Why Squid Game though? Netflix has countless shows in their catalog at this point, many even coming from foreign countries, why has Squid Game risen to the top? At the time, when Hwang was writing his original script for the show, he was nervous that people would dismiss the idea because it’s story was “too difficult to understand.”  Luckily, Hwang’s judgement was proven wrong; and when analyzing the story and its characters a bit further, it becomes clear why it has resonated with so many people. The contestants of the Squid Game are all, in some form or another, withstanding harsh conditions in their lives and are desperate for money. For example, the main character, Seong Gi-Hun, is an unemployed gambling addict whose life is being threatened by a group of loan sharks. Through his money struggles, he also must manage being a divorced father and taking care of his elderly mother.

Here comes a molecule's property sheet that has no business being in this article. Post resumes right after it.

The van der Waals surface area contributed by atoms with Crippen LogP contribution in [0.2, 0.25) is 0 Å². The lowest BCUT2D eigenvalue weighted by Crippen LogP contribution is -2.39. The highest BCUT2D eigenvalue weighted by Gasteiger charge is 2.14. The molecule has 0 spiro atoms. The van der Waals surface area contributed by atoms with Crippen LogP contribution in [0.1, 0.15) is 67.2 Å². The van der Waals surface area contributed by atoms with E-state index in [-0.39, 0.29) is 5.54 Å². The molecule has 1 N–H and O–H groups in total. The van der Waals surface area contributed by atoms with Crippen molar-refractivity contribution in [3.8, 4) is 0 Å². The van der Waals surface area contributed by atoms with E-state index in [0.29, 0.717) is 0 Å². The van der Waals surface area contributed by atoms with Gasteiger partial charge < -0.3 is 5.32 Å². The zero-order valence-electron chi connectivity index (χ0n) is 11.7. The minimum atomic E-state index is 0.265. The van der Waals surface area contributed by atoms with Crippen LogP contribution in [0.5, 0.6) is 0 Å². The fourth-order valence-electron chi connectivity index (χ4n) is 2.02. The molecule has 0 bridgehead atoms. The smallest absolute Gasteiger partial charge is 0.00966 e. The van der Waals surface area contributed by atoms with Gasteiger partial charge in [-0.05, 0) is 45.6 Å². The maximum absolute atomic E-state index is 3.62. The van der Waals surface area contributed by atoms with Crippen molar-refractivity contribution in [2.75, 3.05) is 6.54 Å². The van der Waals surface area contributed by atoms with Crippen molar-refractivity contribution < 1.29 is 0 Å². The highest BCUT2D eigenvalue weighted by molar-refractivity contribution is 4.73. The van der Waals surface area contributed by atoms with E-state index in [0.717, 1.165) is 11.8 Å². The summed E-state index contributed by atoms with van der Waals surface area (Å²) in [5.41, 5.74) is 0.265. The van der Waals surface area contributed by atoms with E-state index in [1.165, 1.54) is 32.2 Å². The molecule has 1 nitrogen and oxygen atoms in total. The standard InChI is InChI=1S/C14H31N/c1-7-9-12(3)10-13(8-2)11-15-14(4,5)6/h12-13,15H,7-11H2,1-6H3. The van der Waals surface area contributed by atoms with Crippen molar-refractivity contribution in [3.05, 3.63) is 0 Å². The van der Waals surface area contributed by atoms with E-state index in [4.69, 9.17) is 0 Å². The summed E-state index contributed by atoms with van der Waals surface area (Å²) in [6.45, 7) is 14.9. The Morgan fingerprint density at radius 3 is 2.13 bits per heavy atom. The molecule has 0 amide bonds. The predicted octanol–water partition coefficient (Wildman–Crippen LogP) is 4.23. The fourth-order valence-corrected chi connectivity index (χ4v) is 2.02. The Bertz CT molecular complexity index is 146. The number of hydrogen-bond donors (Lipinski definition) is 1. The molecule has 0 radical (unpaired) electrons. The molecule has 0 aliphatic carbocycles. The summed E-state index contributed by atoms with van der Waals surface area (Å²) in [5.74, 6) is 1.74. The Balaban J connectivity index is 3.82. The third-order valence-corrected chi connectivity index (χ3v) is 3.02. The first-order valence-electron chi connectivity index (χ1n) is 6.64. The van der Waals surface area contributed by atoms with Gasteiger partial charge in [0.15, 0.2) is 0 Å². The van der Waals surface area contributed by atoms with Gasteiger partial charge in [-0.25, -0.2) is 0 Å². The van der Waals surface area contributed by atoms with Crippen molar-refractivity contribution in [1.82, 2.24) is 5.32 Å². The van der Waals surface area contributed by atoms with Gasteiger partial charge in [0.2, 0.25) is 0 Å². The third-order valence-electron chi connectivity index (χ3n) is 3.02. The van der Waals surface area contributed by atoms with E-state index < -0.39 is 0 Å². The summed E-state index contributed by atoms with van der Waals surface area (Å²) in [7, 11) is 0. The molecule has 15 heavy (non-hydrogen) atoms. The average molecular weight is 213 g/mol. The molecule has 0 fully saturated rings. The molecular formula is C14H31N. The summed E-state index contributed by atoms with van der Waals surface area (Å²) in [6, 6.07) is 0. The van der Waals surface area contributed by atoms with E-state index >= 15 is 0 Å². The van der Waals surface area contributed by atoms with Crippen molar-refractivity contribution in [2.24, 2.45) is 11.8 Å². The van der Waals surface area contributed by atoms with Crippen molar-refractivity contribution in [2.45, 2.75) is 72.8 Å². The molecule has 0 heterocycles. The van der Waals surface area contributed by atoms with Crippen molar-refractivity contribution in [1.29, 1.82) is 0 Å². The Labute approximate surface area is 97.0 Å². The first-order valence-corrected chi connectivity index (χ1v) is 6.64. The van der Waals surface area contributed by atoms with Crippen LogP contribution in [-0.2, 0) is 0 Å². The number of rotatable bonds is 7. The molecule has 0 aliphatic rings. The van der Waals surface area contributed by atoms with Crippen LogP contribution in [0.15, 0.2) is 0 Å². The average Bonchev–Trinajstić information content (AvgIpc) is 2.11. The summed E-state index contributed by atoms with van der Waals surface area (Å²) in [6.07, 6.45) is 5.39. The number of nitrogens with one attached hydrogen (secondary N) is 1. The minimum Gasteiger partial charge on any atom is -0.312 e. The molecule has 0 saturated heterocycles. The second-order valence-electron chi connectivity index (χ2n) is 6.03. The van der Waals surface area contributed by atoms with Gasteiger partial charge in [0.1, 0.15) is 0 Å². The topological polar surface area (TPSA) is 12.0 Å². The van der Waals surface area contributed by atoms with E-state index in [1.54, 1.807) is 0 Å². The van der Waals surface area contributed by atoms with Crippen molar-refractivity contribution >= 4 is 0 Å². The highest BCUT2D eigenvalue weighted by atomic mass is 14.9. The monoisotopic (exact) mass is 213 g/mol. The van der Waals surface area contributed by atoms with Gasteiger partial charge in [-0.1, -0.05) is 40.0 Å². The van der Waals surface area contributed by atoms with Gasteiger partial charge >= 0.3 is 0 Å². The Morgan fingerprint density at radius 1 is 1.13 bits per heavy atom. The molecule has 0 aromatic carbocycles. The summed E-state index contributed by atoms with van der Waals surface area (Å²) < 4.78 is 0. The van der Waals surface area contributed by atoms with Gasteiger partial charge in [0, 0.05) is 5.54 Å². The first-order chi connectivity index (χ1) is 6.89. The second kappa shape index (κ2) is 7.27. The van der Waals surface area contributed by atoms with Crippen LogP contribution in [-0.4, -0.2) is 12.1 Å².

His character, and many others in the show, serve as a representation of the lower class, and are emblematic of the current economic crisis in South Korea. In recent years, the poverty rates in South Korean communities have skyrocketed, and most of the middle class income bracket has dissipated. In the grouping of 35 economies that were analyzed, the OECD had placed South Korea as one of the highest poverty rates at 17.4 percent, second only to the U.S. at 17.8 percent. With this in mind, it is easy to see why so many people have related to the show. One of the main draws to the story is the idea of placing yourself in the position of the characters, and getting that sense of urgency through the life or death scenarios. This works best when there is a sense of relatability to the characters’ actions, allowing their motives to feel justified. Everyone participating in the game was offered the option to leave, and early on in the show they are given the out, but out of the 201 survivors, 187 of them returned. For most of them, putting their lives on the line is preferred over the debt, illness, and family struggles that they would be returning home to. These issues are more relevant now than ever, with economic disparity being more global than it has ever been due to the pandemic.